Holocaust survivor makes human rights his life’s work

1 February 2018

From the ghetto in Nazi-occupied Poland to the concentration camps of Auschwitz-Birkenau and Sachsenhausen, American Judge Thomas Buergenthal began life with all odds stacked against him.

Yet, his indomitable spirit pushed him through the Second World War and the atrocities of the Holocaust, in which six million Jews were systematically murdered.

Judge Buergenthal, now 83, served at the International Court of Justice in The Hague, the UN Human Rights Committee, and was the first US national to be elected to the Inter-American Court of Human Rights.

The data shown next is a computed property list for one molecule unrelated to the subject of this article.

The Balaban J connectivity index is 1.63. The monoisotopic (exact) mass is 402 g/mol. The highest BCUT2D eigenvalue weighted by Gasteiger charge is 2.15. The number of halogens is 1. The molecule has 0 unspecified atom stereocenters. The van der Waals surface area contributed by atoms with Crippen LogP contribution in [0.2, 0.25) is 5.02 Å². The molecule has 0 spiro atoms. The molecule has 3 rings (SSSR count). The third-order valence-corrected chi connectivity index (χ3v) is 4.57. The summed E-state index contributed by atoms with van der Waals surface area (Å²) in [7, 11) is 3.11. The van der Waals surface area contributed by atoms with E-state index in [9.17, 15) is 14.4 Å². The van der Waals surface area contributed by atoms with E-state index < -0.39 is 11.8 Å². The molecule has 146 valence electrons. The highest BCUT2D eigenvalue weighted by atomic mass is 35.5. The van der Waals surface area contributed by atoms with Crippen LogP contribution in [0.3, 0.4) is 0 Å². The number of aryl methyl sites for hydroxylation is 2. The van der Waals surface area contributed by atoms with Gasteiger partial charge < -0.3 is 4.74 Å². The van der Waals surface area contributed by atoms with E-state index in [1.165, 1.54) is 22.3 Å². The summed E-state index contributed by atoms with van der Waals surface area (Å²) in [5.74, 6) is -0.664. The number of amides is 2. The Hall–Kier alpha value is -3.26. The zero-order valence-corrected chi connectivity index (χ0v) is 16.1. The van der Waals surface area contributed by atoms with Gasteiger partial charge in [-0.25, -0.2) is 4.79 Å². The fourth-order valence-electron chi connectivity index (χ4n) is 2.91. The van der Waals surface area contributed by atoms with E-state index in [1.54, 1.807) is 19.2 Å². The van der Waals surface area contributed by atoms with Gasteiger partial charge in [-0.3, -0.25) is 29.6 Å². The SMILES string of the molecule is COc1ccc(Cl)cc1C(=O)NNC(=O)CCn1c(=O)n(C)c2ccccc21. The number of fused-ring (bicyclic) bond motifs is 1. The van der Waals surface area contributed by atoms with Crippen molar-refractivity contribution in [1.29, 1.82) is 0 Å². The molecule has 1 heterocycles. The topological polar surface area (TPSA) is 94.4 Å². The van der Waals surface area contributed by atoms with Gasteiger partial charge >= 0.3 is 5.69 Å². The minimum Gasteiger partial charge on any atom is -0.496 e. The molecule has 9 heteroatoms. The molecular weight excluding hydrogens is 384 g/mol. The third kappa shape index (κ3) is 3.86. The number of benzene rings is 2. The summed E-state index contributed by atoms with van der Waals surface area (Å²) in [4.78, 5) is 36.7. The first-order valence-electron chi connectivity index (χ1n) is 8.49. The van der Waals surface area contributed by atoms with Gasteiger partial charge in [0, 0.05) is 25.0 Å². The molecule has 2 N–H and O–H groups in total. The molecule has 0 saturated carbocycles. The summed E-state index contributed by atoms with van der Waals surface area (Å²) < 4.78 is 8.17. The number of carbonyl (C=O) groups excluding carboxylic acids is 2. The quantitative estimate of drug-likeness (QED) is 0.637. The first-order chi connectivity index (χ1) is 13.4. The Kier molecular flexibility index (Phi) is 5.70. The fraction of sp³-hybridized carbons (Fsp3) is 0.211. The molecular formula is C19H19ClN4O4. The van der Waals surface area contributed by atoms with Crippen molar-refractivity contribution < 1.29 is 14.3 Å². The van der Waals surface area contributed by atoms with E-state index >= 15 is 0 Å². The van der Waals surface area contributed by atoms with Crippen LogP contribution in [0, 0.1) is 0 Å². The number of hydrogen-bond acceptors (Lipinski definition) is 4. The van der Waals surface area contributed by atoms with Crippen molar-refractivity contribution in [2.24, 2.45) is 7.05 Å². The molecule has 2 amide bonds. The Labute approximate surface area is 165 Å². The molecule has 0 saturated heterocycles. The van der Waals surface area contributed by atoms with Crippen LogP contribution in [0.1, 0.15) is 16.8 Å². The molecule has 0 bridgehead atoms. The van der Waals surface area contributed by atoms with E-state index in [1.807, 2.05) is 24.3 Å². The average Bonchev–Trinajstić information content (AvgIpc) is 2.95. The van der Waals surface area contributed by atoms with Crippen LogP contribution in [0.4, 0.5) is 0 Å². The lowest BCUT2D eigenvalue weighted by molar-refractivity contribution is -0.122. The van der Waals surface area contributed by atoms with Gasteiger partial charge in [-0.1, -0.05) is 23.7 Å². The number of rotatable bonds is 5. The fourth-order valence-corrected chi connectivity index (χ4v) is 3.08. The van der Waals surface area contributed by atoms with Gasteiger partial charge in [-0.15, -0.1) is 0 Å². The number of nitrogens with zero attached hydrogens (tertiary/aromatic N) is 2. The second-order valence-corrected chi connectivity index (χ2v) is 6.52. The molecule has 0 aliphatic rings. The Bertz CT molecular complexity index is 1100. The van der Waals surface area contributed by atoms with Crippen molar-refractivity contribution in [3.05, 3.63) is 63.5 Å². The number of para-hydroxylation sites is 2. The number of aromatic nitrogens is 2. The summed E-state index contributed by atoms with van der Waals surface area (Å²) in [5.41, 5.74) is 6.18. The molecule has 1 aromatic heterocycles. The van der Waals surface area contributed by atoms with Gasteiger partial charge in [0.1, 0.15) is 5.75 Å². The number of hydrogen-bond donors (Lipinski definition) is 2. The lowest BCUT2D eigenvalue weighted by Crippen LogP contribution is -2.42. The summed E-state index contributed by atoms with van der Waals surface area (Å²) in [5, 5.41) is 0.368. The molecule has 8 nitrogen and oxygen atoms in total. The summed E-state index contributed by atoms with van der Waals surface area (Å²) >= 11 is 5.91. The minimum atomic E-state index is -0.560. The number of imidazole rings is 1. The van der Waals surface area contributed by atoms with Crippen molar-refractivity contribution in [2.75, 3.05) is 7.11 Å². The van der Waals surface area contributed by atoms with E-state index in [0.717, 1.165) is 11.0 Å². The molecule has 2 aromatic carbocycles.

The activist was in New York this week to deliver the keynote address at the UN’s annual ceremony marking the International Day of Commemoration in memory of the victims of the Holocaust.

Judge Buergenthal spoke to Liz Scaffidi about how he survived the Auschwitz Death March and other horrors in the camps.

He began by recounting a harrowing incident witnessed while just a child.

Audio Duration:
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